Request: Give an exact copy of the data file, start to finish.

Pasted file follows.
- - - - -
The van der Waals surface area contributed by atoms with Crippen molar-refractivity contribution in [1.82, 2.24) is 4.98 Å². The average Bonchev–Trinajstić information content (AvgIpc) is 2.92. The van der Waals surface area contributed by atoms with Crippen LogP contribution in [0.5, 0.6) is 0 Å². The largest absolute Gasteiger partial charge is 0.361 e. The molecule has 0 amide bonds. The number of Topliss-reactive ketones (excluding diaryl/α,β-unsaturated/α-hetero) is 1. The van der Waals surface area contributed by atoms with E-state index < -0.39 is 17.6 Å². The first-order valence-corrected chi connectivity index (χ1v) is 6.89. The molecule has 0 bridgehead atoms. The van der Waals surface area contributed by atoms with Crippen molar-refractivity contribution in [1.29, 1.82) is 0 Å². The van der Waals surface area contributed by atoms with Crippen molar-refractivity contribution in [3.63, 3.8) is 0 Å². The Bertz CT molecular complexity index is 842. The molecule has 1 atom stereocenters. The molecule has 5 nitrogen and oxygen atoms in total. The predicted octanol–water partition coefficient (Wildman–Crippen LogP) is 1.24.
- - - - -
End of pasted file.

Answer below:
The van der Waals surface area contributed by atoms with Crippen molar-refractivity contribution in [1.82, 2.24) is 4.98 Å². The average Bonchev–Trinajstić information content (AvgIpc) is 2.92. The van der Waals surface area contributed by atoms with Crippen LogP contribution in [0.5, 0.6) is 0 Å². The largest absolute Gasteiger partial charge is 0.361 e. The molecule has 0 amide bonds. The number of Topliss-reactive ketones (excluding diaryl/α,β-unsaturated/α-hetero) is 1. The van der Waals surface area contributed by atoms with E-state index < -0.39 is 17.6 Å². The first-order valence-corrected chi connectivity index (χ1v) is 6.89. The molecule has 0 bridgehead atoms. The van der Waals surface area contributed by atoms with Crippen molar-refractivity contribution in [1.29, 1.82) is 0 Å². The van der Waals surface area contributed by atoms with Crippen molar-refractivity contribution in [3.63, 3.8) is 0 Å². The Bertz CT molecular complexity index is 842. The molecule has 1 atom stereocenters. The molecule has 5 nitrogen and oxygen atoms in total. The predicted octanol–water partition coefficient (Wildman–Crippen LogP) is 1.24.